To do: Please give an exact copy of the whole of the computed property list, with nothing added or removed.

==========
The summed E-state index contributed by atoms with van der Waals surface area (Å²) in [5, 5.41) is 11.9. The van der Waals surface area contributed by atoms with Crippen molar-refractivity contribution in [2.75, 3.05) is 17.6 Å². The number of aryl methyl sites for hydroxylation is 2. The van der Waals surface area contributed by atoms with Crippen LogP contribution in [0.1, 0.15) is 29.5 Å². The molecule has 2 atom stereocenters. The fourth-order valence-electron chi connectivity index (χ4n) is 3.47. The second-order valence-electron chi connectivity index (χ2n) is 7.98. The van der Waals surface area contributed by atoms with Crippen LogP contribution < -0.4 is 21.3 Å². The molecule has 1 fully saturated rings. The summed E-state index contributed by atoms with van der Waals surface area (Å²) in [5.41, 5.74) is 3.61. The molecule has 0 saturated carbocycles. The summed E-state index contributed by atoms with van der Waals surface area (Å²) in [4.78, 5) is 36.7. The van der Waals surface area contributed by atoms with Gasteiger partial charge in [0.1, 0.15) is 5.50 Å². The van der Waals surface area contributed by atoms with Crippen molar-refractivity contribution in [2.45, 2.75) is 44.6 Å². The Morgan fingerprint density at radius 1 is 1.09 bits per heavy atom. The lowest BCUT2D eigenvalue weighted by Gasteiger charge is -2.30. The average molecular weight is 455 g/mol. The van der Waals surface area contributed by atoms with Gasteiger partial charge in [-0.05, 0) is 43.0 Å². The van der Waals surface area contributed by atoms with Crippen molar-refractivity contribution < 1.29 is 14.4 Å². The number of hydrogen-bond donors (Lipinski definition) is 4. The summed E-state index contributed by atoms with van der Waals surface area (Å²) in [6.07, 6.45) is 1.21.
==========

The summed E-state index contributed by atoms with van der Waals surface area (Å²) in [5, 5.41) is 11.9. The van der Waals surface area contributed by atoms with Crippen molar-refractivity contribution in [2.75, 3.05) is 17.6 Å². The number of aryl methyl sites for hydroxylation is 2. The van der Waals surface area contributed by atoms with Crippen LogP contribution in [0.1, 0.15) is 29.5 Å². The molecule has 2 atom stereocenters. The fourth-order valence-electron chi connectivity index (χ4n) is 3.47. The second-order valence-electron chi connectivity index (χ2n) is 7.98. The van der Waals surface area contributed by atoms with Crippen LogP contribution < -0.4 is 21.3 Å². The molecule has 1 fully saturated rings. The summed E-state index contributed by atoms with van der Waals surface area (Å²) in [5.41, 5.74) is 3.61. The molecule has 0 saturated carbocycles. The summed E-state index contributed by atoms with van der Waals surface area (Å²) in [4.78, 5) is 36.7. The van der Waals surface area contributed by atoms with Gasteiger partial charge in [0.1, 0.15) is 5.50 Å². The van der Waals surface area contributed by atoms with Crippen molar-refractivity contribution in [2.45, 2.75) is 44.6 Å². The Morgan fingerprint density at radius 1 is 1.09 bits per heavy atom. The lowest BCUT2D eigenvalue weighted by Gasteiger charge is -2.30. The average molecular weight is 455 g/mol. The van der Waals surface area contributed by atoms with Gasteiger partial charge in [-0.05, 0) is 43.0 Å². The van der Waals surface area contributed by atoms with Crippen molar-refractivity contribution < 1.29 is 14.4 Å². The number of hydrogen-bond donors (Lipinski definition) is 4. The summed E-state index contributed by atoms with van der Waals surface area (Å²) in [6.07, 6.45) is 1.21.